- If Oneida County wants an idea of what a sulfide mine in the town of Lynne might look like, it only has to look north.
The Eagle Mine has been pulling nickel and copper from an ore body near Marquette, Mich. since 2014.
An underground deposit in Lynne contains zinc, lead, copper, and silver. Next month, in an advisory referendum, Oneida County voters will be asked whether the county should pursue mining on public land there.
The Eagle Mine could help inform that vote. Seven members of the board toured the mine and its processing mill on Tuesday, looking at infrastructure and operations that could be part of the future of Oneida County.
"The first step that people in Wisconsin should be very comfortable with is their elected officials are here," said Michigan State Rep. Sara Cambensy (D-Marquette). "They're here because they want to protect their environment. They want jobs. But they want to do it right."
Cambensy was born and raised in Marquette, and paid attention as Rio Tinto explored the Eagle site. Lundin, a Canadian company, bought the rights from Rio Tinto and started mining in 2014.
Cambensy had her doubts. But now, she describes herself as a "spokesperson for responsible mining" in a Democratic legislative caucus in Lansing often wary of the idea.
"Does it have to be either/or? Does it have to be jobs or environment? Or can it be jobs and the environment?" Cambensy asked rhetorically.
Cambensy sees Eagle Mine, the nation's only nickel mine, as a near-perfect example of accomplishing both.
It employs 450 people. As a company, it aimed to have 75 percent of its workforce from the Upper Peninsula. In actuality, that number now stands at 81 percent.
A study commissioned by the mine and Michigan Tech University found it will have a $4 billion economic impact in the Marquette County area.
Eagle Mine extracts 700,000 tons of nickel and copper ore from below the Salmon Trout River. But it still has a solid environmental record.
"It's our incentive to make sure we're protecting the environment," Matt Johnson, the external relations manager for the company, told county board supervisors. "Otherwise, we lose our reputation. We lose community support. We lose our privilege to operate, and we lose our operation."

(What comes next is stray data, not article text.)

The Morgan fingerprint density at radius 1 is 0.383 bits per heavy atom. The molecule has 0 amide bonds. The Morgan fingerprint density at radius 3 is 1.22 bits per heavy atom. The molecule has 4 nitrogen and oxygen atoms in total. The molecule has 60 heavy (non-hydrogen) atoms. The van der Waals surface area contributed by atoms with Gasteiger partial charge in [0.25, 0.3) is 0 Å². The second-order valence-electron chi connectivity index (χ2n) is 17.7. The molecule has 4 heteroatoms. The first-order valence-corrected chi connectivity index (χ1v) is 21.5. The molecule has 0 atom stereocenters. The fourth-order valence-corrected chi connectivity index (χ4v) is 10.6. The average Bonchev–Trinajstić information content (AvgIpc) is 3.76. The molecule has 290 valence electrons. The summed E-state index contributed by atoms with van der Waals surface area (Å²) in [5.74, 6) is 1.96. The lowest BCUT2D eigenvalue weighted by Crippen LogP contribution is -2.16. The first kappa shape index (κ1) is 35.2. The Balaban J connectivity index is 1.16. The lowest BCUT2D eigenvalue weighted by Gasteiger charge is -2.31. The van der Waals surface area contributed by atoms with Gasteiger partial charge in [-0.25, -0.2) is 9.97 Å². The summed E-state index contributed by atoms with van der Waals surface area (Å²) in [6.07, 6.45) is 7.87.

Under Michigan law, Eagle Mine also has $52 million in surety bonds with the state government. If it doesn't leave the site as clean as it found it, the state keeps the money.
Johnson saw the protests against the mine before it opened. Local Ojibwe tribes still oppose it.
"All of the same controversies, all of the same concerns that you hear down in Wisconsin are the exact same concerns we had here," Johnson said.
But Johnson says surveys show people locally now support the mine.
"Everything we do requires mining. To me, it's never really a conversation of whether we should mine or not. It's a conversation of how we should mine," he said.
"If you don't want mining here, because this is where minerals are, and you use these minerals every day in your life, do you have the right to demand those minerals be mined somewhere else?" Cambensy said in agreement.
Mining at Eagle Mine looks different than in other places.
A tunnel at 13 percent decline leads from the surface to the ore body. Ore is removed, but it isn't processed on-site. Instead, it's trucked 66 miles to a mill west of Marquette. There, it's crushed, split, separated, and turned into a concentrated powder. Trains carry it away to smelters in Canada.
County Board Supervisor Jack Sorensen will vote yes on the advisory referendum to explore mining in Lynne. He says he wants to leave the county's options open.
What he saw Tuesday only strengthened that view.
"There is a mine that is operating, and it's doing it in an environmentally sensitive way," Sorensen said.
He was especially interested in how the mine operated under a waterway, apparently without disturbing it.
"The actual ore deposit is underneath a stream and a wetland," Sorensen said. "To me, that kind of was eye-opening how they dealt with something similar to what we have in the town of Lynne."
The Lynne deposit is largely covered by wetlands, and sits near the Willow Flowage.
Fellow supervisor Bob Mott plans to vote no on the referendum, citing concerns over those wetlands.
But he was surprised by how clean and quiet the operation is.
"I had to ask if the mill was running or not when we were at the processing plant. That impressed me," Mott said. "Everything was contained, everything seemed clean and orderly, and very, very modern in their approach."
Board members wish all voters could see Eagle Mine before November. That way, they could picture a possible future for Oneida County when going to the polls.
"This is modern-day mining," Mott said. "I think the more people that could view this and see it, it might allay some of their fears."
Eagle Mine is expanding its underground operations to a new ore body, called Eagle East. It hopes to find even more ore nearby. If it doesn't, it will close in 2023.
Oneida County's advisory referendum is Nov. 6.
Story By: Ben Meyer